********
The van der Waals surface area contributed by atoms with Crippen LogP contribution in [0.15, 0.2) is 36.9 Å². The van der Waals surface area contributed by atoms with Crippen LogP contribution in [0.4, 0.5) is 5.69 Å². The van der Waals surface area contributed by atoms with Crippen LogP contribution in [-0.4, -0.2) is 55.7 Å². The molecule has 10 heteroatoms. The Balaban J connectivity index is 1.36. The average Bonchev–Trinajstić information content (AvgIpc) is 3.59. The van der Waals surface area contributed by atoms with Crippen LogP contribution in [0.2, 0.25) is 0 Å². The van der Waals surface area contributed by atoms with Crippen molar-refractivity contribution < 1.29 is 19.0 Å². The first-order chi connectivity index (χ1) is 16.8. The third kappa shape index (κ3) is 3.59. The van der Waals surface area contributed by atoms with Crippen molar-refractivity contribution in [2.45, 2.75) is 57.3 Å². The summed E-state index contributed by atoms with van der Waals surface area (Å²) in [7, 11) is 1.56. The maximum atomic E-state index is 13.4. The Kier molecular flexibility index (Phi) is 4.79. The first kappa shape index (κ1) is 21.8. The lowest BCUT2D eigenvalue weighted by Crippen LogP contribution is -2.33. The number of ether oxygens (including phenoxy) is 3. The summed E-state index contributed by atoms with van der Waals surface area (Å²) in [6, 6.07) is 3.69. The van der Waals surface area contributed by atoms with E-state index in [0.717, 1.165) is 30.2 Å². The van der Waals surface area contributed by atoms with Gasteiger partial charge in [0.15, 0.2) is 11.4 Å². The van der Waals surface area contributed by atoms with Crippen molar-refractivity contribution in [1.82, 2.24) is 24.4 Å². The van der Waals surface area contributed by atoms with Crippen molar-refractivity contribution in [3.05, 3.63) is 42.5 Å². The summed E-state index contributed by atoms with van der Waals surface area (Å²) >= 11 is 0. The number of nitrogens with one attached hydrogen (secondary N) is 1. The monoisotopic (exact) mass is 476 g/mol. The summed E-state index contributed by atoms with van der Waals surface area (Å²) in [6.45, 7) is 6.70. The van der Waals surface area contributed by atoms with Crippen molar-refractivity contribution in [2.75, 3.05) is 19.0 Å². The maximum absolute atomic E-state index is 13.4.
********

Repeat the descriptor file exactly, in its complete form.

The van der Waals surface area contributed by atoms with Crippen LogP contribution in [0.15, 0.2) is 36.9 Å². The van der Waals surface area contributed by atoms with Crippen LogP contribution in [0.4, 0.5) is 5.69 Å². The van der Waals surface area contributed by atoms with Crippen LogP contribution in [-0.4, -0.2) is 55.7 Å². The molecule has 10 heteroatoms. The Balaban J connectivity index is 1.36. The average Bonchev–Trinajstić information content (AvgIpc) is 3.59. The van der Waals surface area contributed by atoms with Crippen LogP contribution in [0.2, 0.25) is 0 Å². The van der Waals surface area contributed by atoms with Crippen molar-refractivity contribution < 1.29 is 19.0 Å². The first-order chi connectivity index (χ1) is 16.8. The third kappa shape index (κ3) is 3.59. The van der Waals surface area contributed by atoms with Crippen molar-refractivity contribution in [2.45, 2.75) is 57.3 Å². The summed E-state index contributed by atoms with van der Waals surface area (Å²) in [7, 11) is 1.56. The maximum atomic E-state index is 13.4. The Kier molecular flexibility index (Phi) is 4.79. The first kappa shape index (κ1) is 21.8. The lowest BCUT2D eigenvalue weighted by Crippen LogP contribution is -2.33. The number of ether oxygens (including phenoxy) is 3. The summed E-state index contributed by atoms with van der Waals surface area (Å²) in [6, 6.07) is 3.69. The van der Waals surface area contributed by atoms with E-state index in [0.717, 1.165) is 30.2 Å². The van der Waals surface area contributed by atoms with Gasteiger partial charge in [0.15, 0.2) is 11.4 Å². The van der Waals surface area contributed by atoms with Crippen molar-refractivity contribution in [1.82, 2.24) is 24.4 Å². The van der Waals surface area contributed by atoms with Crippen molar-refractivity contribution in [3.05, 3.63) is 42.5 Å². The summed E-state index contributed by atoms with van der Waals surface area (Å²) >= 11 is 0. The number of nitrogens with one attached hydrogen (secondary N) is 1. The monoisotopic (exact) mass is 476 g/mol. The summed E-state index contributed by atoms with van der Waals surface area (Å²) in [6.45, 7) is 6.70. The van der Waals surface area contributed by atoms with Crippen molar-refractivity contribution in [2.75, 3.05) is 19.0 Å². The maximum absolute atomic E-state index is 13.4.